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  8. #7  
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    Quote Originally Posted by BlasW View Post
    I also think that such objects are exceptionally rare. Though comets leaving our solar system are common.

    Another reason why such objects are not hitting Earth is the following: Concentration of mass in our solar system. Outer planets (gas giants) are pulling these objects away from Earth. Please, also keep in mind, most of our solar system is an empty space.
    I agree these object are not very common, but our solar system is so tiny on the scale of interstellar space, everyone we do detect hints at a massive population out there.

    The only way something travelling at interstellar velocities, is going to notice the existence of the outer planets is if they score a direct hit.
    Slower material, that may be moving in the same direction as our system is unlikely to approach through the plane the planets orbit in.
    If it comes in thought the planets, Jupiter takes 11 years to do an orbit, giving plenty of time for stuff to come in while it is on the other side of the system.
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  9. #8  
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    Quote Originally Posted by PetTastic View Post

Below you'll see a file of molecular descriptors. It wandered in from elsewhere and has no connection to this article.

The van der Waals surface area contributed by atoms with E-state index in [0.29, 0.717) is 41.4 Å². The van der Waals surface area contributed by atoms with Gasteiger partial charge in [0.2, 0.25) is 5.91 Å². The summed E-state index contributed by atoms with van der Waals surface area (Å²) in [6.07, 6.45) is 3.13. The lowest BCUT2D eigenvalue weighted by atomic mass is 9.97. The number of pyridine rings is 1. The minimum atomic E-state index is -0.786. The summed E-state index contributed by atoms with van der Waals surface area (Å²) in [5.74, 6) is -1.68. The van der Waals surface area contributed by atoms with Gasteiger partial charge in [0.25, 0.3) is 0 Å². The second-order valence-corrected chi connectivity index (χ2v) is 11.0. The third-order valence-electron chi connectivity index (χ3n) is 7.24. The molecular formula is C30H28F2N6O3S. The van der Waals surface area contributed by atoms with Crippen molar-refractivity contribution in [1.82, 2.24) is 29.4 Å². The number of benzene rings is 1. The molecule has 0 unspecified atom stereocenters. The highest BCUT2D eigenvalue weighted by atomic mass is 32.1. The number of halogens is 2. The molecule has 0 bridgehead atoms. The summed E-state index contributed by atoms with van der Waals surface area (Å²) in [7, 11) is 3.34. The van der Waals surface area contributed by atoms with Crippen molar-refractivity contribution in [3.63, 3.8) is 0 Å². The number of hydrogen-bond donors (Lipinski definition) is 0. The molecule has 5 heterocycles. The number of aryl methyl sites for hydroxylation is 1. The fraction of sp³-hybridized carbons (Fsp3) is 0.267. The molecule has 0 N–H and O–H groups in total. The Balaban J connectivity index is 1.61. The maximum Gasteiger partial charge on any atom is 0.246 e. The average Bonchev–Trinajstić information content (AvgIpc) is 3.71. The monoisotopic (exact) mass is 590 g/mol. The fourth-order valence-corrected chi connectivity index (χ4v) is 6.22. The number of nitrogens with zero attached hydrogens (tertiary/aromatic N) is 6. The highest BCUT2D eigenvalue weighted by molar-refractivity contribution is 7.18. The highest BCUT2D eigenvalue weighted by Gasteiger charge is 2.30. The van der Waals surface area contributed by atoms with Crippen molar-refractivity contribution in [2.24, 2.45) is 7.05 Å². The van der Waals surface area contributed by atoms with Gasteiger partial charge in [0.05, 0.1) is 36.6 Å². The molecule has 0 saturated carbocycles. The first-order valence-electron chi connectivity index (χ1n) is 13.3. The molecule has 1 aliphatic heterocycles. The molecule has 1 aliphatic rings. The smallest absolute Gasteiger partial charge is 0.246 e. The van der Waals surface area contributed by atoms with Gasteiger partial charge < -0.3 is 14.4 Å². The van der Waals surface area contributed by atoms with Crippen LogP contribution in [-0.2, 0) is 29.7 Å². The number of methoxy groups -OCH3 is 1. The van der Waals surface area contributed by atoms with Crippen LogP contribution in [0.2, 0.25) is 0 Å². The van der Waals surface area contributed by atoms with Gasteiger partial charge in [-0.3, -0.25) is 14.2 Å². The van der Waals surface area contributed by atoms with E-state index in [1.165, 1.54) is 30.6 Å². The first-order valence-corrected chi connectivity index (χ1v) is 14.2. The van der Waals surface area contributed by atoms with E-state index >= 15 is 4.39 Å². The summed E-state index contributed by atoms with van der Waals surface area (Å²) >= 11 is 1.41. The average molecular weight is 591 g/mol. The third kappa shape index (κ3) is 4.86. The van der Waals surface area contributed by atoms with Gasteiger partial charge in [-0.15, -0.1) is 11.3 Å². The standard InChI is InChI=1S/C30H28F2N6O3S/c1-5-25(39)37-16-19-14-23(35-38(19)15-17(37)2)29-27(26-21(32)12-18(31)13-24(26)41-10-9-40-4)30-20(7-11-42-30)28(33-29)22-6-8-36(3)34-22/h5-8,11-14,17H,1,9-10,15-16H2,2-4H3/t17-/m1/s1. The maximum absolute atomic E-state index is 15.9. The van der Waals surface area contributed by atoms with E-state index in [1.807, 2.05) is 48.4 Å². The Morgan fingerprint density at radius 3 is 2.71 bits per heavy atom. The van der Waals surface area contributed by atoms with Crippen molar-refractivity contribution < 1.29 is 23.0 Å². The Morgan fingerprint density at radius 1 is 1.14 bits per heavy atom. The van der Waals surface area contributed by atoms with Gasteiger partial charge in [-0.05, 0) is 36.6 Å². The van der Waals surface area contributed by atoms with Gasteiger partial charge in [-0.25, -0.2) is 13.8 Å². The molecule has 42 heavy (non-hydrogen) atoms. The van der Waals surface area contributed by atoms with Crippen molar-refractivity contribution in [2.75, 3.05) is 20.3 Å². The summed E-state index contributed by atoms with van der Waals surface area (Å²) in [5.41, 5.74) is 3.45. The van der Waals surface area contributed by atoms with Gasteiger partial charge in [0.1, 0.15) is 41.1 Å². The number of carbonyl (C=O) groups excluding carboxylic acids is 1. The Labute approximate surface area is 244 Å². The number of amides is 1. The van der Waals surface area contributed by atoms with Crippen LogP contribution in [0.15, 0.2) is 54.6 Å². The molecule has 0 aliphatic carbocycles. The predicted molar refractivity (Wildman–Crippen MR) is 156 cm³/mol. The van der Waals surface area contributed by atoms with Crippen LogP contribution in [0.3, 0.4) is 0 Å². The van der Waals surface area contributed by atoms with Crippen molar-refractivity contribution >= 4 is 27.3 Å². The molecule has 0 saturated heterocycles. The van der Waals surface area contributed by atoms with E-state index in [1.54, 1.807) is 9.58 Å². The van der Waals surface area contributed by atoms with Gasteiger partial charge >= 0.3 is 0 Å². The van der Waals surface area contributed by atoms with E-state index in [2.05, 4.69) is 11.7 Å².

Quote Originally Posted by ~Mark~M~ View Post
    May be it's because they are rare and even if you get one how do you tell the difference? May be it's good that we don't meet much interstellar space phenomena.
    Yes, but for every free-floating planet out there, how many comets and large asteroids?
    For every large object, how many smaller objects that vanish in a flash on hitting the upper atmosphere?

    What I really want comments on, is the idea that these interstellar objects are travelling fast enough to generate megawatts of soft x-rays, that penetrate the meteor causing it to explode as inclusions vaporise.
    Why do you think the objects would be traveling fast? The Cosmic Rays include a few fast moving protons, some even approaching the speed of light, but it is theorized that the fastest moving protons only maintain that speed for a limited distance after they're set in motion because they interact with the CMBR, and that slows them down.

    A macro-sized object, in turn, would be slowed down gradually by constant collisions with the Cosmic Rays.

    Besides that, the kinds of forces that are capable of accelerating a macro-sized object to extremely high speeds also tend to shatter it to bits. Even forces like gravity have that effect if they're very strong, because of tidal forces.
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  10. #9  
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    Quote Originally Posted by kojax View Post
    ...........
    Why do you think the objects would be traveling fast? The Cosmic Rays include a few fast moving protons, some even approaching the speed of light, but it is theorized that the fastest moving protons only maintain that speed for a limited distance after they're set in motion because they interact with the CMBR, and that slows them down.

    A macro-sized object, in turn, would be slowed down gradually by constant collisions with the Cosmic Rays.

    Besides that, the kinds of forces that are capable of accelerating a macro-sized object to extremely high speeds also tend to shatter it to bits. Even forces like gravity have that effect if they're very strong, because of tidal forces.
    I was assuming interstellar stuff would be moving at speeds on the same scale as the stars.
    The Sun is relativly slow moving star only doing 550km/s ( 0.31 AU per day)